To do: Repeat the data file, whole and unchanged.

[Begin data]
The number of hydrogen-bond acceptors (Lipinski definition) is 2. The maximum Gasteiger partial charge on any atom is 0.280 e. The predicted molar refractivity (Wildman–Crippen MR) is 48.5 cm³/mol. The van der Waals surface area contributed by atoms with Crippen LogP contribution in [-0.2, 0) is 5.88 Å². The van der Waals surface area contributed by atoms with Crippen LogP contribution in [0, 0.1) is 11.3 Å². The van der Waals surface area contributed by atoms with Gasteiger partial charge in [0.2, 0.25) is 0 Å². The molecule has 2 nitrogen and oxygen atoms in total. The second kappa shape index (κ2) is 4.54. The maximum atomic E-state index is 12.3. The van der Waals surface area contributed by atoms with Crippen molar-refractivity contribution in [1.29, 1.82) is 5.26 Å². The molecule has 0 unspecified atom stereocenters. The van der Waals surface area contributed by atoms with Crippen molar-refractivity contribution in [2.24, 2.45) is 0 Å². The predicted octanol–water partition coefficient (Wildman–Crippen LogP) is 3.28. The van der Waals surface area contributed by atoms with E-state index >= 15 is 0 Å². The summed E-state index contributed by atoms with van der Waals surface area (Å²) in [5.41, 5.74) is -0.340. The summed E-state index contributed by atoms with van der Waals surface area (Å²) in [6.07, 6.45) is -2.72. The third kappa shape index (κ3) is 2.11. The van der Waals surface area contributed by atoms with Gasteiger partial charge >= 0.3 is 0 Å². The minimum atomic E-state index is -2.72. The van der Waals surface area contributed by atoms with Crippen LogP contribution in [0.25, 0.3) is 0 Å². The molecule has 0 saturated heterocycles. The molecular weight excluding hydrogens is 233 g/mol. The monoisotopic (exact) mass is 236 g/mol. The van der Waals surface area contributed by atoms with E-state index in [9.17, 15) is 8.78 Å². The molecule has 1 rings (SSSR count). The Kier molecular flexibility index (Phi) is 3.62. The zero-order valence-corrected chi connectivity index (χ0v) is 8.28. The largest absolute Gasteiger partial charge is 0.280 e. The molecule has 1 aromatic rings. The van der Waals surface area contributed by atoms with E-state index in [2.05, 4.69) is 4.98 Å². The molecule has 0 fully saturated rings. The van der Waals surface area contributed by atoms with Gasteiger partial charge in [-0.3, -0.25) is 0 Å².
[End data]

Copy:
The number of hydrogen-bond acceptors (Lipinski definition) is 2. The maximum Gasteiger partial charge on any atom is 0.280 e. The predicted molar refractivity (Wildman–Crippen MR) is 48.5 cm³/mol. The van der Waals surface area contributed by atoms with Crippen LogP contribution in [-0.2, 0) is 5.88 Å². The van der Waals surface area contributed by atoms with Crippen LogP contribution in [0, 0.1) is 11.3 Å². The van der Waals surface area contributed by atoms with Gasteiger partial charge in [0.2, 0.25) is 0 Å². The molecule has 2 nitrogen and oxygen atoms in total. The second kappa shape index (κ2) is 4.54. The maximum atomic E-state index is 12.3. The van der Waals surface area contributed by atoms with Crippen molar-refractivity contribution in [1.29, 1.82) is 5.26 Å². The molecule has 0 unspecified atom stereocenters. The van der Waals surface area contributed by atoms with Crippen molar-refractivity contribution in [2.24, 2.45) is 0 Å². The predicted octanol–water partition coefficient (Wildman–Crippen LogP) is 3.28. The van der Waals surface area contributed by atoms with E-state index >= 15 is 0 Å². The summed E-state index contributed by atoms with van der Waals surface area (Å²) in [5.41, 5.74) is -0.340. The summed E-state index contributed by atoms with van der Waals surface area (Å²) in [6.07, 6.45) is -2.72. The third kappa shape index (κ3) is 2.11. The van der Waals surface area contributed by atoms with Gasteiger partial charge >= 0.3 is 0 Å². The minimum atomic E-state index is -2.72. The van der Waals surface area contributed by atoms with Crippen LogP contribution in [0.25, 0.3) is 0 Å². The molecule has 0 saturated heterocycles. The molecular weight excluding hydrogens is 233 g/mol. The monoisotopic (exact) mass is 236 g/mol. The van der Waals surface area contributed by atoms with E-state index in [9.17, 15) is 8.78 Å². The molecule has 1 rings (SSSR count). The Kier molecular flexibility index (Phi) is 3.62. The zero-order valence-corrected chi connectivity index (χ0v) is 8.28. The largest absolute Gasteiger partial charge is 0.280 e. The molecule has 1 aromatic rings. The van der Waals surface area contributed by atoms with E-state index in [2.05, 4.69) is 4.98 Å². The molecule has 0 fully saturated rings. The van der Waals surface area contributed by atoms with Gasteiger partial charge in [-0.3, -0.25) is 0 Å².